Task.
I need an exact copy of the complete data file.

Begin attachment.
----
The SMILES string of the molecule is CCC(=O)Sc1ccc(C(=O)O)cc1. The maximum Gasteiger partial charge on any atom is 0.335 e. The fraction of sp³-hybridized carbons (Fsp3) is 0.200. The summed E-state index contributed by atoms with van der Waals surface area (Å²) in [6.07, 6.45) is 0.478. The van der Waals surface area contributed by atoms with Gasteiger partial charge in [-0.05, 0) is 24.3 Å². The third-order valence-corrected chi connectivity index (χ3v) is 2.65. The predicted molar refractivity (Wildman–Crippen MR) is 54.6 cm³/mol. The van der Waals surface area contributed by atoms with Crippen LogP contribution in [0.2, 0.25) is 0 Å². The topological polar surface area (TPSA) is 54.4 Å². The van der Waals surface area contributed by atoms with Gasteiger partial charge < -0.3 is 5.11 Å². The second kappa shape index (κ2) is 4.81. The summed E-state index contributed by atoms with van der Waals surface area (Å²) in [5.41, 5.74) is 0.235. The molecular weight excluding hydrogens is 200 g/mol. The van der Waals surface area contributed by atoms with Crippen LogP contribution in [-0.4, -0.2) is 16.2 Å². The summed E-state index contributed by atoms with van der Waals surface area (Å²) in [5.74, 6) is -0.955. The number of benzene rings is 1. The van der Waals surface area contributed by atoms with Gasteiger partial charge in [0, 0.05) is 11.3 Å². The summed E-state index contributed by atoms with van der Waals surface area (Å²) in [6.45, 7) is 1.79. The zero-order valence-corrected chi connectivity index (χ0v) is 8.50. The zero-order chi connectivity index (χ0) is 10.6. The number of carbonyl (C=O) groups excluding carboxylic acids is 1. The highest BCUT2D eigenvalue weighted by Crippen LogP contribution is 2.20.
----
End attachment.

The SMILES string of the molecule is CCC(=O)Sc1ccc(C(=O)O)cc1. The maximum Gasteiger partial charge on any atom is 0.335 e. The fraction of sp³-hybridized carbons (Fsp3) is 0.200. The summed E-state index contributed by atoms with van der Waals surface area (Å²) in [6.07, 6.45) is 0.478. The van der Waals surface area contributed by atoms with Gasteiger partial charge in [-0.05, 0) is 24.3 Å². The third-order valence-corrected chi connectivity index (χ3v) is 2.65. The predicted molar refractivity (Wildman–Crippen MR) is 54.6 cm³/mol. The van der Waals surface area contributed by atoms with Crippen LogP contribution in [0.2, 0.25) is 0 Å². The topological polar surface area (TPSA) is 54.4 Å². The van der Waals surface area contributed by atoms with Gasteiger partial charge < -0.3 is 5.11 Å². The second kappa shape index (κ2) is 4.81. The summed E-state index contributed by atoms with van der Waals surface area (Å²) in [5.41, 5.74) is 0.235. The molecular weight excluding hydrogens is 200 g/mol. The van der Waals surface area contributed by atoms with Crippen LogP contribution in [-0.4, -0.2) is 16.2 Å². The summed E-state index contributed by atoms with van der Waals surface area (Å²) in [5.74, 6) is -0.955. The number of benzene rings is 1. The van der Waals surface area contributed by atoms with Gasteiger partial charge in [0, 0.05) is 11.3 Å². The summed E-state index contributed by atoms with van der Waals surface area (Å²) in [6.45, 7) is 1.79. The zero-order valence-corrected chi connectivity index (χ0v) is 8.50. The zero-order chi connectivity index (χ0) is 10.6. The number of carbonyl (C=O) groups excluding carboxylic acids is 1. The highest BCUT2D eigenvalue weighted by Crippen LogP contribution is 2.20.